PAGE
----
From this admittedly small sample of Senate runoffs, an Espy win looks like a long shot: These races rarely swing by nearly as much as he needs to win, and when they swing at all, it’s more often toward the incumbent than the challenger. Furthermore, the Nov. 6 result in Mississippi looks similar to the 2014 and 2016 contests in Louisiana, which also bodes poorly for Espy. In those races, the GOP candidates combined for a double-digit margin in the first election, and in the runoff, the Democrat only gained a little ground. In that 2014 race, Landrieu was voted out of office after nearly 20 years in the Senate (no incumbent ran in 2016). As Nathaniel Rakich wrote in our preview of the Mississippi runoff, Espy needs today’s electorate to be substantially different from the voters who turned out earlier this month; Espy likely needs a strong turnout from black voters, who lean very Democratic, combined with some apathy among white voters, who are strongly Republican in Mississippi.

Politics Podcast: Will Pelosi Be Replaced?


The FiveThirtyEight Politics podcast crew discusses whether Rep. Nancy Pelosi will be re-elected as Speaker of the House, now that Democrats have won back the majority, and what the opposition to her says about the party. They also look at new election results out of Florida, Georgia and Arizona and reflect on the significance of the “year of the woman.”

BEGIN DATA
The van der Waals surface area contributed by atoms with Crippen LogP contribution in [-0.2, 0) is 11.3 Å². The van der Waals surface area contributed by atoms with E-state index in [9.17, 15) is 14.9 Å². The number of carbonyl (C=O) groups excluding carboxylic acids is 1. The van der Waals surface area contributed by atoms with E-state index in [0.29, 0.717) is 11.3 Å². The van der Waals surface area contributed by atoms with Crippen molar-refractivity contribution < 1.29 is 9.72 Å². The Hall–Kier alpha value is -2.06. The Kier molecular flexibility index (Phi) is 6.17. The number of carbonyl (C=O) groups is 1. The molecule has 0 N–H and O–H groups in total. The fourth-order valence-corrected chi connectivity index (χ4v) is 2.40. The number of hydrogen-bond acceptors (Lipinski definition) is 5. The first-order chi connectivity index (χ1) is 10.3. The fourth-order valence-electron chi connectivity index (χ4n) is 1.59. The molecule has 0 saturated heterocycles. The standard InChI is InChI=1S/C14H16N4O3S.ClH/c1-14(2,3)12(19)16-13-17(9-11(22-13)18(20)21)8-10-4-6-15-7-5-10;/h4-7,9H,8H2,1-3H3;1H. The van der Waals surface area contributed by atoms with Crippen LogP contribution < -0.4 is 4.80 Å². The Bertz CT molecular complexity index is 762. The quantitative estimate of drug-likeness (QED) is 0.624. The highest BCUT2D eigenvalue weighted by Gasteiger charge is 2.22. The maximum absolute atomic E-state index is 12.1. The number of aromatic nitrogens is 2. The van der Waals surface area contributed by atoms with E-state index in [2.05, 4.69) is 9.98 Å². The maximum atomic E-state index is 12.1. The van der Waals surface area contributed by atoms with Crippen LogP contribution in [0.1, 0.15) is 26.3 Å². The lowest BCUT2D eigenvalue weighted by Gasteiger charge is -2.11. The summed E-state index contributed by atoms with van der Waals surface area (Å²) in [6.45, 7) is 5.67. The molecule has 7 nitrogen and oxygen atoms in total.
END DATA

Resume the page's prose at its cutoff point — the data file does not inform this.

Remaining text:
You can listen to the episode by clicking the “play” button in the audio player above or by downloading it in iTunes, the ESPN App or your favorite podcast platform. If you are new to podcasts, learn how to listen.

The FiveThirtyEight Politics podcast publishes Monday evenings, with occasional special episodes throughout the week. Help new listeners discover the show by leaving us a rating and review on iTunes. Have a comment, question or suggestion for “good polling vs. bad polling”? Get in touch by email, on Twitter or in the comments.